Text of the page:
Global renewable power capacity additions in 2020 are expected to drop by 13% year-on-year to 167 GW, marking the first annual decline in two decades, a new report says.

The International Energy Agency (IEA) released its Renewable Market Update on Wednesday in which it says that the COVID-19 crisis could lead to construction delays and financing challenges in the sector. The conclusion reached in the report is that renewable power is more resilient than fossil fuels but is still affected by the coronavirus pandemic.

IEA believes that installations could rebound in 2021 to the level reached in 2019, but notes that growth for 2020 and 2021 combined would still be 10% lower than what it projected before the health crisis. Moreover, next year’s expected rise will largely come because of the partial commissioning of two mega hydropower projects in China.

The agency said that almost all mature markets would see declines this year, except for the US as investors there are in a hurry to complete projects prior to the expiration of tax credits. Europe, on the other hand, is likely to witness a one-third drop in 2020 additions, the largest annual fall since 1996.

The table below shows IEA’s updated forecasts for 2020 and 2021 capacity additions, compared to 2019 installations.

Country/Region Forecast for 2020 Forecast for 2021 2019
China 72.6 GW 78.4 GW 65.3 GW
Europe 22.2 GW 31.9 GW 35.3 GW
USA 23.5 GW 24.4 GW 22 GW
India 10.8 GW 15.3 GW 12.5 GW
Japan 6.5 GW 5.5 GW 7.7 GW
Brazil 2.6 GW 3.4 GW 8.3 GW
Rest of the World 28.5 GW 37.2 GW 41.2 GW

The world is seen to deploy over 90 GW of solar photovoltaics (PV) in 2020 compared to 110 GW in 2019. Even with a rebound in 2021 for large-scale projects, total installations will not surpass those in 2019 because of a projected slower recovery of distributed solar PV.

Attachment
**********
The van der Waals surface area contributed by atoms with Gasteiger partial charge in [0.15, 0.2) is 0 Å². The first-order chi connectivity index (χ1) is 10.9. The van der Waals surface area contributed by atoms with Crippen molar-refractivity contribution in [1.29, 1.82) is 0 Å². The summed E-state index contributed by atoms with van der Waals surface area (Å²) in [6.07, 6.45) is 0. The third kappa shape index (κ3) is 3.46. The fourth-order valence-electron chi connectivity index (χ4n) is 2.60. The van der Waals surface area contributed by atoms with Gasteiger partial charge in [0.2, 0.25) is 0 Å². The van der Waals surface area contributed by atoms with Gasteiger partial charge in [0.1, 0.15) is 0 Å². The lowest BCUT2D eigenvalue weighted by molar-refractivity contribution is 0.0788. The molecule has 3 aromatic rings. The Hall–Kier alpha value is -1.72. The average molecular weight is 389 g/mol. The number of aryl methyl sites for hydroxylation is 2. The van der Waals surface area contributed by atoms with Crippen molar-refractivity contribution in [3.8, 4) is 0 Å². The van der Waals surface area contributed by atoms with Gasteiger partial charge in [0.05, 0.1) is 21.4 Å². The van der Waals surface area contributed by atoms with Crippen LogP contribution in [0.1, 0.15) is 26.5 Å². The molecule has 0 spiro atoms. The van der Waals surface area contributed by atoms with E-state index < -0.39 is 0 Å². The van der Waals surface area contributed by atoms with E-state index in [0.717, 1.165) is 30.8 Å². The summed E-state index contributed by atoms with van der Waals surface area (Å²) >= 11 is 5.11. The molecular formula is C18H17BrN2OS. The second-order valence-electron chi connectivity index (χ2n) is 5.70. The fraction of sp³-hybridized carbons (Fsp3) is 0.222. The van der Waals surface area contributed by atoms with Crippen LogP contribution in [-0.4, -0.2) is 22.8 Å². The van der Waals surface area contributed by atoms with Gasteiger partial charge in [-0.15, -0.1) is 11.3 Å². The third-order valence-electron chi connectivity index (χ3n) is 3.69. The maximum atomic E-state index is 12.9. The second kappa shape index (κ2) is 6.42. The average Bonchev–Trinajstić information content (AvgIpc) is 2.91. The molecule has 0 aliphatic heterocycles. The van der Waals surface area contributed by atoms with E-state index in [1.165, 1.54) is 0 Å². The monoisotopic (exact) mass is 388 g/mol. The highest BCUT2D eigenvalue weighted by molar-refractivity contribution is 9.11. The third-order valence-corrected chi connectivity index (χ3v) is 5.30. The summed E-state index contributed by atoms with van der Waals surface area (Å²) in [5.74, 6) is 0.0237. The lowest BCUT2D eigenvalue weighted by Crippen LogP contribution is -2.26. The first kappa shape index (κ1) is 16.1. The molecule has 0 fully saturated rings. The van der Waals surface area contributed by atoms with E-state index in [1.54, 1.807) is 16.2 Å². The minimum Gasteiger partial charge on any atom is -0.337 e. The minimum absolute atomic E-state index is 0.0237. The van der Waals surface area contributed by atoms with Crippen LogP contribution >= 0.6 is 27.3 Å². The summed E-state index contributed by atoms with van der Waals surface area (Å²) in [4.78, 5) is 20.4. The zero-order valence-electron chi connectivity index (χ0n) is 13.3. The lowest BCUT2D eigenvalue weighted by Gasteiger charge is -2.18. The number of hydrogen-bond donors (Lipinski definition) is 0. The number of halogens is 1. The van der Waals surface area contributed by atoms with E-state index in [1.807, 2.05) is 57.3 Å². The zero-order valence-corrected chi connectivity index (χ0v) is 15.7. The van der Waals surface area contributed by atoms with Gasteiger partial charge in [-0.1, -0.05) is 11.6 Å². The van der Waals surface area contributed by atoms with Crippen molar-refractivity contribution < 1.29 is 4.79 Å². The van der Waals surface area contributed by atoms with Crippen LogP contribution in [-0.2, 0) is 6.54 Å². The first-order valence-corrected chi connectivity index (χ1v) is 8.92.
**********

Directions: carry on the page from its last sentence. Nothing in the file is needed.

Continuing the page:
As per onshore wind, while 2020 installations are slowed down, this should be mostly compensated for in 2021 by projects that already have financing in place or are under construction. According to the agency, the impact on offshore wind will be limited because of the longer construction periods for such projects.

IEA also pointed at governments’ role in the development of the industry, stressing that it is more important than ever. According to IEA, renewables should be included in economic stimulus packages with the justification that they can lead to job creation, economic development and innovation and emissions reduction.

“The spectacular growth and cost reductions of renewables over the past two decades have been a big success story for global energy markets, driven by innovation in both technology and policies. But continuing cost declines will not be enough to protect renewables from a range of uncertainties that are being exacerbated by COVID-19,” said Fatih Birol, IEA’s executive director.


Source: Renewables Now